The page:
AUSTIN, Texas — The leading doctors and scientists in the country have been warning of a COVID-19 surge in the fall. And it appears some areas in the U.S. are starting to see the number of coronavirus cases rise.
Bryan Mays: "Let's start with that spike in cases. We saw the cases spike back in July here in Texas, and then the numbers went back down slowly. Why, in your opinion, are the numbers on the rise once again?
Dr. Pritesh Gandhi: "You know, it's a combination of factors, right? We've been through this before. We had a seven-day increase at the very beginning of September. This was after Labor Day. We could really pin it to this. Now we're in the middle of a 15-day increase in the number of hospitalizations and the average number of hospital admissions and the number of new cases. We're feeling that here in the region and statewide ... it is probably a combination of not just returned to school – so, I think we've actually done OK on that front. I think it's more of the fact that there's a little bit of pandemic fatigue. Right? I mean, we've all been at this since March. You want to hang out with your friends and your family. It's hard to wear a mask all the time. And so, I think we're just feeling the effects of pandemic fatigue. And in that process, some of these numbers are starting, it's starting to slip."
Mays: "Hospitals [in] Austin were busy during the spike back in the summertime. Do you think that helped them maybe better prepare for another surge in cases should we see that this fall?"
Dr. Gandhi: "Absolutely. I have nothing but the utmost confidence in our health care workers and our hospitals and in federally-qualified health centers like the one that I work at here. We are prepared. We are prepared because we're professionals who are working on the front lines and we've been following science-based, evidence-driven guidelines. So, we're prepared from a staffing perspective. We are now increasingly prepared from a PPE perspective. And we've, we've had the benefit, for better or worse, of having the reps to know what works and what doesn't work as it relates to this virus. And so, we are prepared to deal with it. But this still is avoidable, right? I mean, I'm not guaranteeing that we're going to have this third wave. I mean, I think that there are still things we can do to mitigate this rise in the number of cases and our percent positivity rate and other things."
Mays: "Let's talk about Halloween. It's a week from Saturday. What are your concerns? What are your recommendations for those who still hope to celebrate the holiday in some way?"
Dr. Gandhi: "Look, I think about it all the time. I've got three young daughters. All of their costumes are ready to go. I understand the desire to be outside and be with friends.
So, what we are planning on doing is that we have talked to many of our neighbors. They're prepared to be outside with their tables in different piles of candy so our kids can go to the homes that they know, the circles that we already isolate with and be able to do trick or treating in that way. And for children who may have a compromised system, who may be perhaps more at risk of complications from this virus – you know, I have a good friend that, that told me that they are hiding candy in the yard, sort of doing an Easter egg-style trick-or-treat. And then they're going to walk with their friends and just walk around in their costumes. So, I think that there are really individualized things that you can do to make Halloween as normal as we can for our children.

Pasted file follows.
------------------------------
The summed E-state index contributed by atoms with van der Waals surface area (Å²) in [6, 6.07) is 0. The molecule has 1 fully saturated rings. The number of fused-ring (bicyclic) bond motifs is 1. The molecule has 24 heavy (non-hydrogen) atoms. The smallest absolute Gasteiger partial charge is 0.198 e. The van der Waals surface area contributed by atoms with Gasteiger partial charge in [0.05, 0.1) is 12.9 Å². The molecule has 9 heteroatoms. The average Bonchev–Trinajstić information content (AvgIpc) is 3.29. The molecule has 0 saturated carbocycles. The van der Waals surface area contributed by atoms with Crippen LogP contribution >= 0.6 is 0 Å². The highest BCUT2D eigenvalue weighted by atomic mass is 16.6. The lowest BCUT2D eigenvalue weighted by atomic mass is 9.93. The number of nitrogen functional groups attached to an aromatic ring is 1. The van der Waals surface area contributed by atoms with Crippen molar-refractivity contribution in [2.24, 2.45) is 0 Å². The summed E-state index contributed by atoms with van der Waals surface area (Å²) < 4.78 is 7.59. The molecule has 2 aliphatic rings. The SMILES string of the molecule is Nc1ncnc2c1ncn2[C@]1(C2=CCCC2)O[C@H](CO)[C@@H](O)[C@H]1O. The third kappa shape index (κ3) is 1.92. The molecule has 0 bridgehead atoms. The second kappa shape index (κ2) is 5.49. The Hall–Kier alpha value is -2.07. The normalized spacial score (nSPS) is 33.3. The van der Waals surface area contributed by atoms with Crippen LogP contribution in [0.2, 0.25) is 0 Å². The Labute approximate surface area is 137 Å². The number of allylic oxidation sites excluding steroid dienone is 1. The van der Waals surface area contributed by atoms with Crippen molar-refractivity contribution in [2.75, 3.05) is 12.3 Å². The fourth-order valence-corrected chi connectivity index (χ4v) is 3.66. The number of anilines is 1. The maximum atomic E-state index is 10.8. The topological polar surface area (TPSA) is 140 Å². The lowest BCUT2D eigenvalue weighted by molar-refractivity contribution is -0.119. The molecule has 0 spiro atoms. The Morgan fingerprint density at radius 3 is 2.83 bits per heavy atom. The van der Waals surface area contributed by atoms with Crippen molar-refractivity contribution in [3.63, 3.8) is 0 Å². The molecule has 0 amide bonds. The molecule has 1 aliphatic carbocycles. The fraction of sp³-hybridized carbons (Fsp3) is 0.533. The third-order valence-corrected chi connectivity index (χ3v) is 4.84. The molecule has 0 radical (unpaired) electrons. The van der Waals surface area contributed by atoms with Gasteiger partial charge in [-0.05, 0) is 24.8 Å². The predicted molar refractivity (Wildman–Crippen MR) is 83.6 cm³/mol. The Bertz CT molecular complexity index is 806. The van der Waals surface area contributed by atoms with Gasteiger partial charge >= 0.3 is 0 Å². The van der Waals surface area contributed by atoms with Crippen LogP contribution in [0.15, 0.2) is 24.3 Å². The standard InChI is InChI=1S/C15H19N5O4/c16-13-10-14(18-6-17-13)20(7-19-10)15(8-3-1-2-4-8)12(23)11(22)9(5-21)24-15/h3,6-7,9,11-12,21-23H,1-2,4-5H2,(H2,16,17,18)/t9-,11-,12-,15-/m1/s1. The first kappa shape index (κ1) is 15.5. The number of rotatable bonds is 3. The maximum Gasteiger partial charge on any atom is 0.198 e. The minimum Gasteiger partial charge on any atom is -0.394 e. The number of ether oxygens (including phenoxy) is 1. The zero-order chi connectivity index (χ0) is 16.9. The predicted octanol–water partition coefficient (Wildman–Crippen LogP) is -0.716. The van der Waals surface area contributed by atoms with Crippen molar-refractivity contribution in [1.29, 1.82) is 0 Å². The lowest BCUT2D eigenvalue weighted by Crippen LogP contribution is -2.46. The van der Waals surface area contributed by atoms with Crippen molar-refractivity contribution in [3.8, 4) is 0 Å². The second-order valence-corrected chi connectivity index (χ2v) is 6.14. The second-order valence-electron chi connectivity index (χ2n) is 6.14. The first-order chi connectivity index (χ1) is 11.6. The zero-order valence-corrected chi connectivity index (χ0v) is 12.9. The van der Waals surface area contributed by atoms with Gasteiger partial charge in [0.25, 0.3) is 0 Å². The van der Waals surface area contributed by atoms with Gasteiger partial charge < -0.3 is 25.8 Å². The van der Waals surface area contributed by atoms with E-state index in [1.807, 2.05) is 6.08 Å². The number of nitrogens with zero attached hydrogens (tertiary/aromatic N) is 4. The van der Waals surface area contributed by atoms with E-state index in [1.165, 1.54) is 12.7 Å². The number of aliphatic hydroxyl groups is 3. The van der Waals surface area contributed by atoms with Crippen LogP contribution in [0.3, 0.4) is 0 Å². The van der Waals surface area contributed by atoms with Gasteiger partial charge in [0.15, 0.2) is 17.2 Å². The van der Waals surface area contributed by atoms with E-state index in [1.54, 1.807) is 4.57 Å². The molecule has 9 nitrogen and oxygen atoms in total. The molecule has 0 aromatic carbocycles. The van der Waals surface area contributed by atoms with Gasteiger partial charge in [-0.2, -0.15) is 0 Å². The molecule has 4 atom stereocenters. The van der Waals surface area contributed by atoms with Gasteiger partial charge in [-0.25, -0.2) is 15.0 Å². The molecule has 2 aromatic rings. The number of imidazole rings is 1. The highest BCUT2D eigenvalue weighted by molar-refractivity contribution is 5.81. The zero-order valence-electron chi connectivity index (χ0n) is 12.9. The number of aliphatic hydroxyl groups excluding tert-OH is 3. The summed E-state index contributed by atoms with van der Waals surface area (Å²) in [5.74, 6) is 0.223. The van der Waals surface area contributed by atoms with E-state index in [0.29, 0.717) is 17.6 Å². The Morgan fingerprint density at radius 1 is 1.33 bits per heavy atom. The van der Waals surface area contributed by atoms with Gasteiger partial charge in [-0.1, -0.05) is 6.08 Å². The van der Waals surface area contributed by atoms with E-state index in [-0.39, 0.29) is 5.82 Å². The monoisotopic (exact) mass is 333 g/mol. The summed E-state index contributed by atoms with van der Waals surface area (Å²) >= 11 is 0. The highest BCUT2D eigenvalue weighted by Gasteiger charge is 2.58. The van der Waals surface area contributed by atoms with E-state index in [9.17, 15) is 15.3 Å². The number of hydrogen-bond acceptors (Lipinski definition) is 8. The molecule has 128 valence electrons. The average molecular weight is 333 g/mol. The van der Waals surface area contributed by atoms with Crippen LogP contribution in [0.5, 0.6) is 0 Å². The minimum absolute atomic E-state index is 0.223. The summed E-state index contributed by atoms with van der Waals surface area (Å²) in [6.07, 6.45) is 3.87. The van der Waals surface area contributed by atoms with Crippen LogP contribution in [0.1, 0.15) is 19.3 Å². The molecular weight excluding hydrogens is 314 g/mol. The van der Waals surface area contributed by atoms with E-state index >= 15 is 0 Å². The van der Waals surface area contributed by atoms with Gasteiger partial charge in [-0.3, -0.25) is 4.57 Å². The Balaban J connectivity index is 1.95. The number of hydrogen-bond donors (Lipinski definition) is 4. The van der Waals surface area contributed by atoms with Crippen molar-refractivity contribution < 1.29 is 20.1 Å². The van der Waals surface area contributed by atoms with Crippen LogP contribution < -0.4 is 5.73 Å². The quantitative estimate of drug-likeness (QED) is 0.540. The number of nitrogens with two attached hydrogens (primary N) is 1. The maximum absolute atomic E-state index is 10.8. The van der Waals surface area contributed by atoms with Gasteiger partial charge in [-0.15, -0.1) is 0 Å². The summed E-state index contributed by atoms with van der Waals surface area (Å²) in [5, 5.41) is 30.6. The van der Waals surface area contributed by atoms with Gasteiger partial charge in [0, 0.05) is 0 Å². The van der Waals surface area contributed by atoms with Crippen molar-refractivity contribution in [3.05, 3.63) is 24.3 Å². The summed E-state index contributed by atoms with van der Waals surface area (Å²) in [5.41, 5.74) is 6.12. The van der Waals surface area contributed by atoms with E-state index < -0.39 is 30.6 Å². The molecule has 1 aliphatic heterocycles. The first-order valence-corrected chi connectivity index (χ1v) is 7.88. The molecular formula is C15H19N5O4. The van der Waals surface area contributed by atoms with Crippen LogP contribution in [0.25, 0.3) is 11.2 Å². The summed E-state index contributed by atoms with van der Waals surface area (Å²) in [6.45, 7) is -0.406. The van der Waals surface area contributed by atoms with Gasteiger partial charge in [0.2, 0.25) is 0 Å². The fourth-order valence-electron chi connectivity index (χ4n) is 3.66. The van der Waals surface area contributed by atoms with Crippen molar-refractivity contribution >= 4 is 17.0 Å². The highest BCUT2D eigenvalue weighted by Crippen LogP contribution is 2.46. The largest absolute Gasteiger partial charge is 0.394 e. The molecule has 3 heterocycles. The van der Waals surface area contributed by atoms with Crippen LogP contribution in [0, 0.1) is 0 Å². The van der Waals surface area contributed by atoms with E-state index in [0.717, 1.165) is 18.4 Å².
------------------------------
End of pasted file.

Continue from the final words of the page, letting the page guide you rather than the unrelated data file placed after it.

But this is not the time to let up in terms of their cautions we're taking. Wear a mask. Please don't go door-to-door for hours on end. Try to stay within the circle of people that, you know, maintain your distance. If you do those things – wear a mask, social distance – I think we're going to be in good shape. There is a larger concern here, though, around again, this pandemic fatigue. There is light at the end of the tunnel and it's coming in the spring with vaccines and other things. We've got to get through the fall and winter and that means sticking to our principles here on masks and social distancing."
Mays: "One last question, doctor, while we have you here. I want to give our viewers a bit of hope from someone like you. Can you share with us some good news as a pretense, the virus and how it's being dealt with here in the state of Texas?"
Dr. Gandhi: "There is a lot of good news. Scientists are working around the clock to put out vaccines at [a] record pace. There are multiple vaccines in the pipeline, many which are, [have] had the last stage of trials. And so, we expect these vaccines to come out in the spring.
No. 2, hospitals are increasingly using therapeutics, medications that are effective against this virus, that are lowering the overall death rate. So, we are more prepared and equipped to deal with the complications of this virus today than we were many months ago. Three clinics like the ones that I work at have protocols and procedures in place to screen patients so that it is a safe environment for patients and for our staff. And so, we are doing this. The American people are strong and resilient. We will get through this virus. There are just common-sense things we need to do to be able to bridge ourselves to the vaccines in the spring, to bridge ourselves over the fall and the winter. But this will end and it will end by following just basic public health fundamentals that we've been talking about since the beginning. Social distancing, masking, not putting yourselves in situations where there's increased risk of virus transmission."
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